4. The existing track is old and it is live. It will be highly congested to add more cargo trains on the existing track. The use of public transport and trains are becoming more popular among the young generations today. People are finding other ways to get to Singapore from KL and flights are not eco-friendly alternative. Building a train track will open new businesses and improve existing ones along the track. This will then reduce the congestion on the highway between KL and Singapore. It is a solution with benefits outweighing the cost.

    1. The track can be upgraded during construction of the double track. Don't think it is an issue. Double track is still cheaper.

      In Malaysia, the trains can take up a lot more capacity. You will understand when you look at railway system in Tokyo which has much higher density than KL. There are several categories of train from normal to super express. Even for the same route, a train can overtake the another along the line. So I really don't see congestion issue here in Malaysia.

      Visit Tokyo and experience yourself the railway system there if you have not. It is a real eye-opener.

      Agree that flights are not so eco-friendly. I think double track can address the issue, as well as traffic congestion on highway.

      Yes, new line can bring prosperity to some towns along the track but is RM40b financially visible? Isn't double track a much better alternative?

  5. Asyraf - Engineering Enthusiast8 August 2014 at 08:53

    Before the govern body take the solution of building high speed train, they must have considered the option for upgrading the line. Clearly time is being prioritise here. Speed and convenience is the key!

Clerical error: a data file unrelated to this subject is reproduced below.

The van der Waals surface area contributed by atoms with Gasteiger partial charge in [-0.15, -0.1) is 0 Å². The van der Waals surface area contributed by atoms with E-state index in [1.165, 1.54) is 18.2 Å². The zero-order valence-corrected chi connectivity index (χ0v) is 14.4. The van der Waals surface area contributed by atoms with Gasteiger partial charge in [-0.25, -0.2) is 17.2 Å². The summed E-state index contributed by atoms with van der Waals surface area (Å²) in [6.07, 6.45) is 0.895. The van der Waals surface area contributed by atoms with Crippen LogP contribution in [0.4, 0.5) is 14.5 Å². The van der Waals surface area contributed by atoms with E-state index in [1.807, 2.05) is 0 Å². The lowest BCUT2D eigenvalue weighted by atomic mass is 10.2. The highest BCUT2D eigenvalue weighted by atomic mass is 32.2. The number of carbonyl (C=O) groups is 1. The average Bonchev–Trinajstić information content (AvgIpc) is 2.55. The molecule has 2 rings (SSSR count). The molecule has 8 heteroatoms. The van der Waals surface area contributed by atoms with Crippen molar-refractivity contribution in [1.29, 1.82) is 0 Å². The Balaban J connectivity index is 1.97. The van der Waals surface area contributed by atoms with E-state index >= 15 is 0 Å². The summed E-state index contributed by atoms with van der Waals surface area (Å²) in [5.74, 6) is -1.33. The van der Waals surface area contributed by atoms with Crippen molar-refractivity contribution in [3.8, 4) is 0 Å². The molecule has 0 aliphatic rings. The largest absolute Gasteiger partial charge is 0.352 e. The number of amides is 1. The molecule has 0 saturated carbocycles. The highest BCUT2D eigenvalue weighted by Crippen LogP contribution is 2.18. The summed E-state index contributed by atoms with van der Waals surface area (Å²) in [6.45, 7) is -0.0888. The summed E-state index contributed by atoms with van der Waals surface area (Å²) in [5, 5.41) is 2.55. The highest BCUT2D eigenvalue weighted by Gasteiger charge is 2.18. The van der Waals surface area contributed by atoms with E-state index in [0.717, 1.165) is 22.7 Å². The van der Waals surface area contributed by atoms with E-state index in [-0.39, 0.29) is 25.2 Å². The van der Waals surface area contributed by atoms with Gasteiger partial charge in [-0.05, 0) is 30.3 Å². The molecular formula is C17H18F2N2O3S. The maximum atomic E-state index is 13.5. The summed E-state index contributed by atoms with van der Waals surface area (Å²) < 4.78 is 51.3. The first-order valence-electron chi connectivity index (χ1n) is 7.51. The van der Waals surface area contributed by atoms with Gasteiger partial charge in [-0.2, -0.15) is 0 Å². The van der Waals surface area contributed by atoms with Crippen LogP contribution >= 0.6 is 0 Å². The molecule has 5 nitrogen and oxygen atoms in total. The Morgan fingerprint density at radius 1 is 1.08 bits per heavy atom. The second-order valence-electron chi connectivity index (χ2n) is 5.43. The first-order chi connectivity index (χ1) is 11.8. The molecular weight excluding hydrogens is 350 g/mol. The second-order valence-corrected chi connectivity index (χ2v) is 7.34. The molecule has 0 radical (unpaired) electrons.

When we break it down the upgrading process: it will interupt the existing line to replace new tracks and the potential of scheduled train cancellation.
    The overtaking system have been applied to the KLIA express line so I dont really need to go to Tokyo to see it.
    It is funny how you put that the govern body should look into the Japanese system when this project is collaborating with the same people.
    And why the new line is necessary... clearly, there are higher demands for it than going to places at the existing lines.

  6. How much is the time difference transporting goods using electrical train that can travel at 140km/hr on double track? Does the cargo need to be transported so urgently, considering higher cost using high speed train line?

    While there is resheduling to KMT train, the upgrading has been successfully implemented for the Northern part between Ipoh and Padang Besar. So I dont see big issues here. Short term pain for long term gain. Do you know that by having a double track instead of single track, it can improves the number of trip by at least tens of time. Isn't this worth the effort?

    I did not say the government should look into the Japanese railway system. It was referring to you if you did read the comment properly.

  7. Engineering Enthusiast11 August 2014 at 09:09

    You are right that double track will improve the number of trips but the demand might not be as high as the demand for travelling to Singapore in 1 hour and half. We are talking about the alternative option to flights or cars. Upgrading the existing track will not improve the travelling time to singapore to the same degree as the high speed train.